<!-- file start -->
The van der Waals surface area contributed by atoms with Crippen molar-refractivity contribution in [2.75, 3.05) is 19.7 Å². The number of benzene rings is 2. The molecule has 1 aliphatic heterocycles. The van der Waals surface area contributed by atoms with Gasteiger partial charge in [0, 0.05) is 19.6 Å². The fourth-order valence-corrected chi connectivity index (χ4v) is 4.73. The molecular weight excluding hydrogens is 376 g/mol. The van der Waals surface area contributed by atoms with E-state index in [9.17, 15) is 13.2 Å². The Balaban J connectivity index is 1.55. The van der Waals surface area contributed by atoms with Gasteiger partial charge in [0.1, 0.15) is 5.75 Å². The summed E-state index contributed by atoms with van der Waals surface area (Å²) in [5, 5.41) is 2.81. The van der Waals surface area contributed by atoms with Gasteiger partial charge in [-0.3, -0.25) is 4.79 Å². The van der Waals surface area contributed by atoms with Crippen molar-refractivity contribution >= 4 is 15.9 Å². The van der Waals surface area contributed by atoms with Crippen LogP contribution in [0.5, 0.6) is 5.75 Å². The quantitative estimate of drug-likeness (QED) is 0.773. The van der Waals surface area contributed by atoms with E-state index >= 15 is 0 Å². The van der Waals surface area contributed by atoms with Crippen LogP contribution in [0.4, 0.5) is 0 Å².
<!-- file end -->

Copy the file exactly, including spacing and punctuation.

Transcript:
The van der Waals surface area contributed by atoms with Crippen molar-refractivity contribution in [2.75, 3.05) is 19.7 Å². The number of benzene rings is 2. The molecule has 1 aliphatic heterocycles. The van der Waals surface area contributed by atoms with Gasteiger partial charge in [0, 0.05) is 19.6 Å². The fourth-order valence-corrected chi connectivity index (χ4v) is 4.73. The molecular weight excluding hydrogens is 376 g/mol. The van der Waals surface area contributed by atoms with E-state index in [9.17, 15) is 13.2 Å². The Balaban J connectivity index is 1.55. The van der Waals surface area contributed by atoms with Gasteiger partial charge in [0.1, 0.15) is 5.75 Å². The summed E-state index contributed by atoms with van der Waals surface area (Å²) in [5, 5.41) is 2.81. The van der Waals surface area contributed by atoms with Gasteiger partial charge in [-0.3, -0.25) is 4.79 Å². The van der Waals surface area contributed by atoms with Crippen molar-refractivity contribution >= 4 is 15.9 Å². The van der Waals surface area contributed by atoms with Crippen LogP contribution in [0.5, 0.6) is 5.75 Å². The quantitative estimate of drug-likeness (QED) is 0.773. The van der Waals surface area contributed by atoms with E-state index >= 15 is 0 Å². The van der Waals surface area contributed by atoms with Crippen LogP contribution in [0.4, 0.5) is 0 Å².